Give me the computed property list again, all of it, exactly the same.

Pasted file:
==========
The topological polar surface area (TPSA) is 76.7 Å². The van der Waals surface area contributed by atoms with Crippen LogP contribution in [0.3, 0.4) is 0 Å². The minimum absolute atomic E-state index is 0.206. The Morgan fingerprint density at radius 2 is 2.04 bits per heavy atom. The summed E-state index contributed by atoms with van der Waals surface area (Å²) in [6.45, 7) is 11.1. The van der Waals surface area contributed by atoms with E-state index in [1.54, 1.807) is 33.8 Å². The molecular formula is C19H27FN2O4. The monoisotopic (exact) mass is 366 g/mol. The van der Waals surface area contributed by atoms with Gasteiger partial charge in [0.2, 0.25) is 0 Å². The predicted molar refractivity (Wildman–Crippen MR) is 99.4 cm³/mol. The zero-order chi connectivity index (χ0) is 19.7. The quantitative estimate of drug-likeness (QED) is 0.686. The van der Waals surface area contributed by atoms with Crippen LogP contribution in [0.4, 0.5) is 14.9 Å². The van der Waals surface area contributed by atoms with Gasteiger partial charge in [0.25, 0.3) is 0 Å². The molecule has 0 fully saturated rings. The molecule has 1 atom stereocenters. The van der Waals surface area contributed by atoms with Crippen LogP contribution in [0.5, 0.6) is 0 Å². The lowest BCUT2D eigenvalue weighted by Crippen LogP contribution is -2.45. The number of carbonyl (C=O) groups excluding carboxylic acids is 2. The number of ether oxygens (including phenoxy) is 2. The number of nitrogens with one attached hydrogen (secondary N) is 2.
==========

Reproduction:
The topological polar surface area (TPSA) is 76.7 Å². The van der Waals surface area contributed by atoms with Crippen LogP contribution in [0.3, 0.4) is 0 Å². The minimum absolute atomic E-state index is 0.206. The Morgan fingerprint density at radius 2 is 2.04 bits per heavy atom. The summed E-state index contributed by atoms with van der Waals surface area (Å²) in [6.45, 7) is 11.1. The van der Waals surface area contributed by atoms with E-state index in [1.54, 1.807) is 33.8 Å². The molecular formula is C19H27FN2O4. The monoisotopic (exact) mass is 366 g/mol. The van der Waals surface area contributed by atoms with Gasteiger partial charge in [0.2, 0.25) is 0 Å². The predicted molar refractivity (Wildman–Crippen MR) is 99.4 cm³/mol. The zero-order chi connectivity index (χ0) is 19.7. The quantitative estimate of drug-likeness (QED) is 0.686. The van der Waals surface area contributed by atoms with Crippen LogP contribution in [0.4, 0.5) is 14.9 Å². The van der Waals surface area contributed by atoms with Gasteiger partial charge in [0.25, 0.3) is 0 Å². The molecule has 0 fully saturated rings. The molecule has 1 atom stereocenters. The van der Waals surface area contributed by atoms with Crippen LogP contribution in [0.5, 0.6) is 0 Å². The lowest BCUT2D eigenvalue weighted by Crippen LogP contribution is -2.45. The number of carbonyl (C=O) groups excluding carboxylic acids is 2. The number of ether oxygens (including phenoxy) is 2. The number of nitrogens with one attached hydrogen (secondary N) is 2.